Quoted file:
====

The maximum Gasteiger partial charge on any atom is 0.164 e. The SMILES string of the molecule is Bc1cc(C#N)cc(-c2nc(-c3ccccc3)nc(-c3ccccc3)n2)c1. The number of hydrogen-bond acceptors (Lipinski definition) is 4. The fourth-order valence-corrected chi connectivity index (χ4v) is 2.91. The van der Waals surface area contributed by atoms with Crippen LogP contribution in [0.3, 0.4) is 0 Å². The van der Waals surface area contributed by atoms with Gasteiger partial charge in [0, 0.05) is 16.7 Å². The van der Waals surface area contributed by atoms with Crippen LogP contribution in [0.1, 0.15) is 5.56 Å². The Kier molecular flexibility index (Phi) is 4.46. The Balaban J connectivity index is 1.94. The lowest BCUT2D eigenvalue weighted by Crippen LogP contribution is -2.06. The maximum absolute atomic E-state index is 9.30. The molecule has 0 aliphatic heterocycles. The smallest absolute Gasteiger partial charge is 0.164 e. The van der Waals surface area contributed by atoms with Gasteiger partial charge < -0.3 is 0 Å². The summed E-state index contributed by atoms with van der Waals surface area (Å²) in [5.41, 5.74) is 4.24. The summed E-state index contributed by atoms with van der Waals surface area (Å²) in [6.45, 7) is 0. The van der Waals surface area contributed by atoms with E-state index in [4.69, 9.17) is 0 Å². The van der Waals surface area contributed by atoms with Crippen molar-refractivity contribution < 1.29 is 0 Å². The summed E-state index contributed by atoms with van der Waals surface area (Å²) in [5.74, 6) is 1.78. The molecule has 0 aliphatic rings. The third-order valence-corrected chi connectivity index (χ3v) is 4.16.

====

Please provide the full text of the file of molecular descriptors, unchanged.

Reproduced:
The maximum Gasteiger partial charge on any atom is 0.164 e. The SMILES string of the molecule is Bc1cc(C#N)cc(-c2nc(-c3ccccc3)nc(-c3ccccc3)n2)c1. The number of hydrogen-bond acceptors (Lipinski definition) is 4. The fourth-order valence-corrected chi connectivity index (χ4v) is 2.91. The van der Waals surface area contributed by atoms with Crippen LogP contribution in [0.3, 0.4) is 0 Å². The van der Waals surface area contributed by atoms with Gasteiger partial charge in [0, 0.05) is 16.7 Å². The van der Waals surface area contributed by atoms with Crippen LogP contribution in [0.1, 0.15) is 5.56 Å². The Kier molecular flexibility index (Phi) is 4.46. The Balaban J connectivity index is 1.94. The lowest BCUT2D eigenvalue weighted by Crippen LogP contribution is -2.06. The maximum absolute atomic E-state index is 9.30. The molecule has 0 aliphatic heterocycles. The smallest absolute Gasteiger partial charge is 0.164 e. The van der Waals surface area contributed by atoms with Gasteiger partial charge < -0.3 is 0 Å². The summed E-state index contributed by atoms with van der Waals surface area (Å²) in [5.41, 5.74) is 4.24. The summed E-state index contributed by atoms with van der Waals surface area (Å²) in [6.45, 7) is 0. The van der Waals surface area contributed by atoms with E-state index in [4.69, 9.17) is 0 Å². The van der Waals surface area contributed by atoms with Crippen molar-refractivity contribution < 1.29 is 0 Å². The summed E-state index contributed by atoms with van der Waals surface area (Å²) in [5.74, 6) is 1.78. The molecule has 0 aliphatic rings. The third-order valence-corrected chi connectivity index (χ3v) is 4.16.